One main focus is on the founders of the document. A major point made is that even though most of the founders were Christian and lived by Christian principles, the envision was of a godless government. Their reasoning behind this idea was not of irreverence but confidence in religion too serve civil morality without intruding into politics. They believe in letting humans exercise their free will to believe in a God or to reject the idea without their decision affecting their role in government. They refer to the one time God is mentioned in the constitution, Article 6.
John Rawls’s political ideology further illuminates the significance of interpreting the First Amendment’s relationship with tolerance. In his book, Political Liberalism, he offers commentary on modern religious quarrels. Rawls suggests followers of many Christian based faiths in the U.S today insist their Christian ideals must be used to establish laws. Nonetheless, Rawls reminds his readers no all-inclusive doctrine compels the loyalty of all people and pluralism is an enduring feature in life. Rather, he encourages an intersecting consensus must occur so citizens can agree on constitutional and political issues in society.
What is crucial to note, however, is that Walzer comes to the realization that secularism is not necessarily the separation between religion and politics, but rather, religion separated from state power and politics separated from state power. The primary difference between the two writers is that Wæver focuses on peace and security, while Walzer’s aim is tolerance and personal freedom. Overall, secularism has everyone’s best interest in mind; however, this separation is an open-ended conflict between people of different faiths who realize that they have to coexist. Works Cited Walzer, Michael. "Drawing the Line: Religion and Politics."
According to Mill, liberty should not be enforced by law as any imposing would lead to breach of individual liberty. On the contrary, Devlin claimed that if society has the right to make judgments it can also use the law to enforce it. He said that society does have a right to use the law to preserve morality in order to safeguarding social morals. Further Devlin said that the law is not looking for true belief but what is commonly believed by individuals in a civil society as a whole. He said that the judgment of the “right minded person” will prevail and immorality would be something which the those people will consider immoral.
Morality do not have standard of right and wrong, it is based on personal conscience. The law can clearly specify whether a person is wrong and punished. The law must be based on morality and only the moral law will make it acceptable to the people. Law can also be used to maintain order and peace in the country. Some ethically unmanageable behaviours must be controlled by law.
This primarily means the Bible for some, although as Catholics we accept as equally true the teachings of the Apostles handed down through the bishops and known as Tradition. For both the Bible and Tradition, we believe we must obey because the teachings come from God, not because they are wise, will ensure a long life or prosperity. Christian ethics may be contrasted with Utilitarianism, whose adherents simply "do what works." Utilitarian ethics allowed the Holocaust, slavery, and totalitarian Communism. Because Christians do not believe humans made themselves or occurred "naturally," we do not believe we are free to do whatever su... ... middle of paper ... ...?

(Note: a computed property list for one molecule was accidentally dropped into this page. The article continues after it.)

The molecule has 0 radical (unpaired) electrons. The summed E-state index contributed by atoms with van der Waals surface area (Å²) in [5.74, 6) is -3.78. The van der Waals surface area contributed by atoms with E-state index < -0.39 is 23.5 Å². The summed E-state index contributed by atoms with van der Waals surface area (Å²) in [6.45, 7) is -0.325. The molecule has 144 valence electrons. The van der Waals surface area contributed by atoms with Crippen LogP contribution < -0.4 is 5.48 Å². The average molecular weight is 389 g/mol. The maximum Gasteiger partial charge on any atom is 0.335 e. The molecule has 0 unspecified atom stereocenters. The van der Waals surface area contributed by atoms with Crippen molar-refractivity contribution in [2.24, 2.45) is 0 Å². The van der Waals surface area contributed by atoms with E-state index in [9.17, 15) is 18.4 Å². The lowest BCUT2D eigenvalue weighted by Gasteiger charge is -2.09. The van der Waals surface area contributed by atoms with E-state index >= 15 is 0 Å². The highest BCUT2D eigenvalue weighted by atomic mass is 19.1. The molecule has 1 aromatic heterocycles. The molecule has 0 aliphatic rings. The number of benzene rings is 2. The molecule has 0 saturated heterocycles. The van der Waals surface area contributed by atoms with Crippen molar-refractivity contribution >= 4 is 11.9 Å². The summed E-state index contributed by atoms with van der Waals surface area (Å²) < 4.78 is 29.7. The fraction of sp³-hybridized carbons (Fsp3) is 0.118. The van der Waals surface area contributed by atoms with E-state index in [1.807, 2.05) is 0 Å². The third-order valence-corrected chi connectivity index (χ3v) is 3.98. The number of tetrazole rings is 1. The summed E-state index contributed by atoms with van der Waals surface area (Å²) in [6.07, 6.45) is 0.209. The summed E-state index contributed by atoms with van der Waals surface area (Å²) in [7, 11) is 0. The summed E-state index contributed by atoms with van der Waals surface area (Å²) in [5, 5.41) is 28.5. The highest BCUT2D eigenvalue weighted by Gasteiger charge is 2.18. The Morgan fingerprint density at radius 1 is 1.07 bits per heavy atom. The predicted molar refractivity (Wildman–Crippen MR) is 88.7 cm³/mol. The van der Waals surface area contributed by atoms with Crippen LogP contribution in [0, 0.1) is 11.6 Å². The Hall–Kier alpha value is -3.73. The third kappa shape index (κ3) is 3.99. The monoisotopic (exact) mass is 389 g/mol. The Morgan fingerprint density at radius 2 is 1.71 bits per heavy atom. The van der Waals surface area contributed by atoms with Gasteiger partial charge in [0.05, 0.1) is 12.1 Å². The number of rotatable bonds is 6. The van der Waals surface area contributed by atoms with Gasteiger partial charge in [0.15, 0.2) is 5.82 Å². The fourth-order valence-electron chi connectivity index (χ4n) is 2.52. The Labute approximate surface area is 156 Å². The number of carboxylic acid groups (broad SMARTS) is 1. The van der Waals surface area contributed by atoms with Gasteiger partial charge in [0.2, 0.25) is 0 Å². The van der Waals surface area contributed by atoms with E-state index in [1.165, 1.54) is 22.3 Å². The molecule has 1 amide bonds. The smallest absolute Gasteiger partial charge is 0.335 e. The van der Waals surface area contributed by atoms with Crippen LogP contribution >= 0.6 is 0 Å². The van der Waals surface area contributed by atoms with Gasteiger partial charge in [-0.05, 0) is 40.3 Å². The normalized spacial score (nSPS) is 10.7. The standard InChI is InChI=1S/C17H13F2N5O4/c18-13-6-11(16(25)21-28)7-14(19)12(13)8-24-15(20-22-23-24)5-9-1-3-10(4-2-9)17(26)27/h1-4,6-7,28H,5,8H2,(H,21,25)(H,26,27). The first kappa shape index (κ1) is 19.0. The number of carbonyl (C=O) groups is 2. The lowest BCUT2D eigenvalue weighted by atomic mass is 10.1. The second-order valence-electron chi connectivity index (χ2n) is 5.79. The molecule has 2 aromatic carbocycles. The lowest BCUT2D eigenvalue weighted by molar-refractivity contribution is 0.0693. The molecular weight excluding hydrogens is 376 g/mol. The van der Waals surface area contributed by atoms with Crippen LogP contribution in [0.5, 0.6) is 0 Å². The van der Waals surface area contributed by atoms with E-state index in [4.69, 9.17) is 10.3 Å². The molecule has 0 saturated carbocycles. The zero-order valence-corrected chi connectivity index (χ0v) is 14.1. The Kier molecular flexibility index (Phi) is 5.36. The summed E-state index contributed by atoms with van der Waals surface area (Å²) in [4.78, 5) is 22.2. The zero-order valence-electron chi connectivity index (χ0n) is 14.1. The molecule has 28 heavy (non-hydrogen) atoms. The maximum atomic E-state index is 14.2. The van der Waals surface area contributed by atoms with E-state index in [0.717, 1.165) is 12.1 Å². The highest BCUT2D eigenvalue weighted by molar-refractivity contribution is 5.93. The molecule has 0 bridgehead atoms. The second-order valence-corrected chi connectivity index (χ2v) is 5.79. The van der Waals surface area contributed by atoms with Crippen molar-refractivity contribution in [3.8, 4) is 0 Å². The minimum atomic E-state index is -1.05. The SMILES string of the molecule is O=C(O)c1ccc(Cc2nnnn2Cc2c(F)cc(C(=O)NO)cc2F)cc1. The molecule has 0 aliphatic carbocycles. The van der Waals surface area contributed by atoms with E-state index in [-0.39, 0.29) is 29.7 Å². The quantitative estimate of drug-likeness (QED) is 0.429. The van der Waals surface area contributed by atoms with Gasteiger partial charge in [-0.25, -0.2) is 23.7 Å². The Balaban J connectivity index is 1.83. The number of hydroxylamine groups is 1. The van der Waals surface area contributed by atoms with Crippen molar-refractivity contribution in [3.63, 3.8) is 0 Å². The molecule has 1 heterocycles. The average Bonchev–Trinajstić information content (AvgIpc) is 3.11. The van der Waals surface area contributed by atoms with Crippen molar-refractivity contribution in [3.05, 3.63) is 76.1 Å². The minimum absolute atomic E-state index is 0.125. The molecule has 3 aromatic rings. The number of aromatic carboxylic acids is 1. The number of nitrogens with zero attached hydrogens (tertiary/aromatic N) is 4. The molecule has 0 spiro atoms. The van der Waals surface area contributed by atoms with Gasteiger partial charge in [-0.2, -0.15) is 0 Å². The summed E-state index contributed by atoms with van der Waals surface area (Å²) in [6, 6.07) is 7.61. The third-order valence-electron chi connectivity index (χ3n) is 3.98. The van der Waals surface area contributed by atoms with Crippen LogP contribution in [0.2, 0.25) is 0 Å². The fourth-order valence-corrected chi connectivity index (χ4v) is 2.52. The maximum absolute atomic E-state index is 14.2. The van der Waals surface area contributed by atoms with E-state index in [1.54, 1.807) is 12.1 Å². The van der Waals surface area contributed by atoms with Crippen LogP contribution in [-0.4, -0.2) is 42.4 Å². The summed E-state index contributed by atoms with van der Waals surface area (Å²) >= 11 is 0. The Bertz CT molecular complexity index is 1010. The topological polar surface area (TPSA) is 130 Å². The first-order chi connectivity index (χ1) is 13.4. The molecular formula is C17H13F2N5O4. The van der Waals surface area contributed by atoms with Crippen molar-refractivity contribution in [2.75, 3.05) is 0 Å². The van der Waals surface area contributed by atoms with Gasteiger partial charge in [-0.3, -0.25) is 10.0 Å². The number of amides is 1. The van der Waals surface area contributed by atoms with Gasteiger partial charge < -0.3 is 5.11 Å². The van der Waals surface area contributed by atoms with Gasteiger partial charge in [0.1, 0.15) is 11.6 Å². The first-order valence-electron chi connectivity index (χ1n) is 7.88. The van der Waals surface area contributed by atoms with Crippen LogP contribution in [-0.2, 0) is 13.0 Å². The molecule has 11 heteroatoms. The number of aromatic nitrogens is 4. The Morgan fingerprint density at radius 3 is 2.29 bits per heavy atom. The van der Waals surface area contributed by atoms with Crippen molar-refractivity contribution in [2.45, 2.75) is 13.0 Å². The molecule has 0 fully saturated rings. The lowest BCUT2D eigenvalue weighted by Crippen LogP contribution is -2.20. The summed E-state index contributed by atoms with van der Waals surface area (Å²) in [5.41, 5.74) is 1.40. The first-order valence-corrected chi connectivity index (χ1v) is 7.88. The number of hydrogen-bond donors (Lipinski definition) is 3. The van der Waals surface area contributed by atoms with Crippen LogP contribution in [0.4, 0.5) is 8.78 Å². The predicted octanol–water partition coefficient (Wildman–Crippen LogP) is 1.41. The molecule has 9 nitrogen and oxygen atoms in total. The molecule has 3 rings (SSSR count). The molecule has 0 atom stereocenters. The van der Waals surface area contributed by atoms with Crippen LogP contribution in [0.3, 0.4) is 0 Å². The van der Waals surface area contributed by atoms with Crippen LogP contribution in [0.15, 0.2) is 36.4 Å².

Both sets of beliefs look for the achievement of morality but they are based on two different sets. Secular ethics cannot achieve morality because its foundation is not based on truth. However, the foundation of Christian ethics is truth because God is truth. In a sense, Christians can fail and imply our own ethical standard by conducting sin. If we listen and act accordingly to our flesh and not toward the will of God, are we not conducting secular ethics?
But the certainty at fundamentalism’s core is unwarranted, leading them to wrongfully ignore their oppositions’ own valid opinions and the potential gains that come with them. In the eyes of Christian fundamentalists, their actions are protecting God’s will; they are upholding the laws of the Supreme Being, thus keeping society on the right path. Fundamentalists’ core beliefs “[are] encapsulated under the rubric of ‘the inerrancy of Scripture,” the idea that the Bible is God’s perfect word, the clearest expression of God’s plan for humanity (Marsden). With this comes the concept of Biblical literalism, that “the historical events recorded in the Bible…are accurate,” not parables or allegories—they believe God spoke plainly and clearly, not in confusing metaphors (Creationism Has). By corollary, if the Bible is the literal and inerrant record of God’s plan for humanity, and if God is humanity’s ultimate authority, then humans ought to obey the laws of the Bible.
He argues that the moral law applies to us because of the very nature of our finite rational will. If this is true, then we must view ourselves as the authors of the moral law, and consequently reject any maxims inconsistent with the autonomous moral law. In nearly every other, non-moral system of laws governing humanity, the laws and their authority come from an external source. The only reason we obey such external authorities is some other interest, not any inherent value. For example, the state in which we live creates laws that are binding on us.
Freedom according to Kant is will independent from foreign will and therefore reason should guide to individual principles independent of outside influences. Still everything relates back to an attempt to achieve a high morality, however for Luther this idea goes completely against spiritual righteousness, for him we are seemingly free through our spiritual righteousness and moral acts which are determined by God and he alone.